Does that mean that we Christians are a bunch of spoil sports who have no fun? Unfortunately, biblical Christianity is often portrayed as doom and gloom, woe is me, behind every silver lining is a dark cloud. That portrayal, of course, is a mischaracterization. True Christians are the happiest folks on earth. Why? They recognize that their sins had separated them from God. They are amazed that God the Son condescended to become robed with mortal flesh, fulfill the law’s demands, and die upon the cross in the place of believing sinners, taking upon himself their sin and granting to them his righteousness (2 Corinthians 5:21).

Laura Miller reminds us that our greatest joy is derived not from what money, whether our own or borrowed, will purchase. For the Christian, life must have eternal meaning, and that meaning is found in the eternal, triune God. She notes that “the Westminster Divines [1647] charted the whole of the Shorter Catechism on this question of life’s meaning, beginning with the first principle expounded: ‘The chief end of man is to glorify God and to enjoy Him forever.’ The remainder of the catechism serves as the apologetic [defense] for this answer: The whole of life is found only in God and His Word. These are our boundaries, the recipe for a culture bound to God. If we are in search of a purpose, a meaning for life, that will last longer than the glitter of the latest trinket to catch our eye or the most recent achievement to puff us up, then there is much we have in common with Peter at that moment when he resigned himself to following his Savior—and naught else” (Laura E. Miller, “Life is a Beach,” Tabletalk, vol. 19, no. 11).

Finding one’s greatest joy in God is the secret to contentment, the reason that Paul could write, “I have learned in whatever situation I am to be content. I know how to be brought low, and I know how to abound. In any and every circumstance, I have learned the secret of facing plenty and hunger, abundance and need. I can do all things through him who strengthens me” (Philippians 4:11-13).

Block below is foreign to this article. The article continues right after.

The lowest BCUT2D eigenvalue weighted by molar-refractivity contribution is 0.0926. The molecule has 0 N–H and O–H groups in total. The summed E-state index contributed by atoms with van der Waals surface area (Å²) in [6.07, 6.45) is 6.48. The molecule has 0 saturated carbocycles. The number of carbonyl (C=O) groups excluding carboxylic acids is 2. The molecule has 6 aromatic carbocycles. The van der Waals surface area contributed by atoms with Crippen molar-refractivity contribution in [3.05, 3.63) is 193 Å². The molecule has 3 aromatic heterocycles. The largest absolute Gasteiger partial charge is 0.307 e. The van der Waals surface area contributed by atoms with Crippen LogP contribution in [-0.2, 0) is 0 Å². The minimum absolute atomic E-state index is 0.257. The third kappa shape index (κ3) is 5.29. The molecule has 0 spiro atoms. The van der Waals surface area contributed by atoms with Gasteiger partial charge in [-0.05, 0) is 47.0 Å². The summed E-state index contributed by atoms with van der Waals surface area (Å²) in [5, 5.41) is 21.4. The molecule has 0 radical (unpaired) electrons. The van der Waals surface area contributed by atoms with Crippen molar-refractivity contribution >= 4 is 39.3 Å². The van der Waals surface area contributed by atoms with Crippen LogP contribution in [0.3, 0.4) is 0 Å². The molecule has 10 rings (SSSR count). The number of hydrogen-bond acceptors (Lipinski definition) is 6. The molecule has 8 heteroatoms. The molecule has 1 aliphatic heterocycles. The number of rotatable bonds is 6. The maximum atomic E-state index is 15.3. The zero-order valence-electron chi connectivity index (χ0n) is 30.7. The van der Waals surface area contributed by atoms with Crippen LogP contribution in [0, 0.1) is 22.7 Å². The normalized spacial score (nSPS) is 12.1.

What is your great joy? Possessions, prestige, accomplishments? Waiting for MasterCard to buy you some happiness? Miller provides this insight: “John Piper notes that ‘God is most glorified when we are most satisfied in Him.’ When we put away the lures and lusts of this life, and cling—even tenuously—to the culture of God defined by His Word, we are able to experience ultimate enjoyment and God is ultimately glorified. . . . ‘If anyone desires to come after Me,’ Christ said, ‘let him deny himself, and take up his cross, and follow Me’ (Matt. 16:24). There is no room for self-definition in these words, only self-denial and redefinition in the image of God, where we are made to enjoy and glorify Him.”

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Proverbs 22:1 reminds us, “A good name is to be chosen rather than great riches, and favor is better than silver or gold.” Character matters. How a Christian lives, particularly among unbelievers, is an issue of no little concern.

Think about how a person handles his finances. That person is building a reputation among unbelievers. Let’s say that a Christian has gotten into some financial difficulties through foolish spending. He sees the problems he has created and works to overcome them. He sees his debt as a matter to be resolved, so he cuts back on his spending, perhaps drastically so, and pays his creditors. He will build a reputation as an honest person who sees his mistakes and accepts responsibility for them.

On the other hand, let’s say that this Christian sees his debts as a non-issue in the overall scheme of things. When told that he needs to contact his creditors and work out a plan to pay his debts, he responds with, “It’s not that important. They have already soaked me so much with interest charges that they made enough to cover what I owe. They’ll eventually write it off.” Not only is that person a thief, he is providing evidence that he may actually not be a true Christian if he does not repent of such an evil attitude (“The wicked borrows but does not pay back” [Psalm 37:21a]). Unfortunately, there are some men who serve as pastors of Baptist churches who have that very attitude.

The Bible instructs us “to be ready for every good work” (Titus 3:1). We often think that good works are spiritual duties, but good works encompasses all deeds which a Christian should do as he lives in this fallen world. Christians should benefit their fellow citizens whenever the opportunity presents itself.

Paul insists that Christians are to be consciously engaged in performing good works among their fellow citizens: “The saying is trustworthy, and I want you to insist on these things, so that those who have believed in God may be careful to devote themselves to good works. These things are excellent and profitable for people” (Titus 3:8).